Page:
Ayoade Adoration Association™ Post VII

On paper, "The Watch" sounds like a no brainer of potential awesomeness. Ben Stiller, Vince Vaughn, Jonah Hill and Richard Ayoade ♥ play mild-mannered suburban dudes who have to fight off an alien invasion—what could go wrong? Well, pretty much everything and simply put, it wasn't good. And last year's "This Is The End" (also featuring Jonah Hill) took that similar concept to much wilder, funnier places. And indeed, "The Watch" pretty much tanked at the box office, barely making back its budget. So what was it like making? Well, with his inventive and unique "The Double" in theaters, Ayoade has referred to being involved in "The Watch" rather...clinically...

"I like all the actors in it, and I like [director] Akiva [Schaffer]—for me, when I'm in something, my job is just to serve the director and do what they want," Ayoade continued. "It's kind of like giving a tissue sample. You have no idea what will be done with it. That's the experience for me of being in something that I'm not involved in the writing or directing of. You kind of go, 'You seem happy, okay!'"
Making The Watch Was "Like Giving A Tissue Sample"

We all like to moan about our jobs, but if you think your office is bad, British director Richard Ayoade’s latest film, The Double, should help you put things into perspective.

Ayoade, who is also a comedian, actor, and writer, directed and co-wrote the film, which premieres in the U.S. May 9. He was drawn to the project because of the story’s unique take on the doppelgänger theme. "There is something very interesting about the main premise--that someone can be so unworthy of note that an exact replica of them could appear and no one would either notice or point it out to them. That seemed to me very funny,” he says.

The Double, which debuted at the Sundance Film Festival, is Ayoade’s second feature as a director, following the critically acclaimed Submarine in 2010. Here, he gives Co.Create some of his insights on filmmaking, the creative process and the humiliations of office life.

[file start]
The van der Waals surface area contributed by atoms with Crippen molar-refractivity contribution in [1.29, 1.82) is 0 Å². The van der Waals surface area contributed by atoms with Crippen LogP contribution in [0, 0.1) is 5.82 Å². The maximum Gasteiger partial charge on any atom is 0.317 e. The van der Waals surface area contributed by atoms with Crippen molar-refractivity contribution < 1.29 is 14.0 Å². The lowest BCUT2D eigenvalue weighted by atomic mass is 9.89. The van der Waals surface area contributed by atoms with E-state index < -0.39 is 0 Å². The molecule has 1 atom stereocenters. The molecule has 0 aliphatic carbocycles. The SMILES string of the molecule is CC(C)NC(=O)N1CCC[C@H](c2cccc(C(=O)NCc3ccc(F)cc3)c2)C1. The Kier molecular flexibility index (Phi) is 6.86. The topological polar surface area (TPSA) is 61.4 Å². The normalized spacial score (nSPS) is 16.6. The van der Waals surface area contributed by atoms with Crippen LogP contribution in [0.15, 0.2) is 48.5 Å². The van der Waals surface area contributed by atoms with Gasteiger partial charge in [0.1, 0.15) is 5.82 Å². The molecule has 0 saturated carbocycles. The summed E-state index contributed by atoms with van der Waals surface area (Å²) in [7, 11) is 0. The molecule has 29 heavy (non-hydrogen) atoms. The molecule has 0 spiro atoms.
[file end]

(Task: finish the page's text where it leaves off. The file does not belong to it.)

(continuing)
6 Lessons in Filmmaking from The Double Director Richard Ayoade

Most people on this side of the pond might recognize veteran English comedian Richard Ayoade as the oddball techie Moss on the Britcom The IT Crowd, or as the odd man out from the 2012 A-list sci-fi comedy The Watch (he was the gentleman who was not Ben Stiller, Vince Vaughn or Jonah Hill). He's established himself as a novel comic presence onscreen, gravitating toward characters that feel several beats off from the norm and don't mesh with their environments.

Behind the camera, however, Ayoade has become a specialist in the art of syncing. His debut feature, Submarine (2010), took Wes Anderson's visual quirks and used them to make a coming-of-age film that could not have felt more provincially British. The Community episode he directed — a double-helix homage/parody of both Pulp Fiction and My Dinner With Andre — felt completely unique while sticking to the show's in-house style. (Some have called it the "21st century's greatest TV episode.") And with his latest film, The Double, Ayoade loosely filters Fyodor Dostoevsky's story of a clerk (Jesse Eisenberg) whose life is overtaken by his more confident doppelgänger (also Jesse Eisenberg) through a Kafkaesque dystopia of tyrannical bureaucracy and perpetual nighttime.
On The Double: Richard Ayoade Meets His Match

Members: Name 6 reasons why you stan for King Richard. Optional, of course.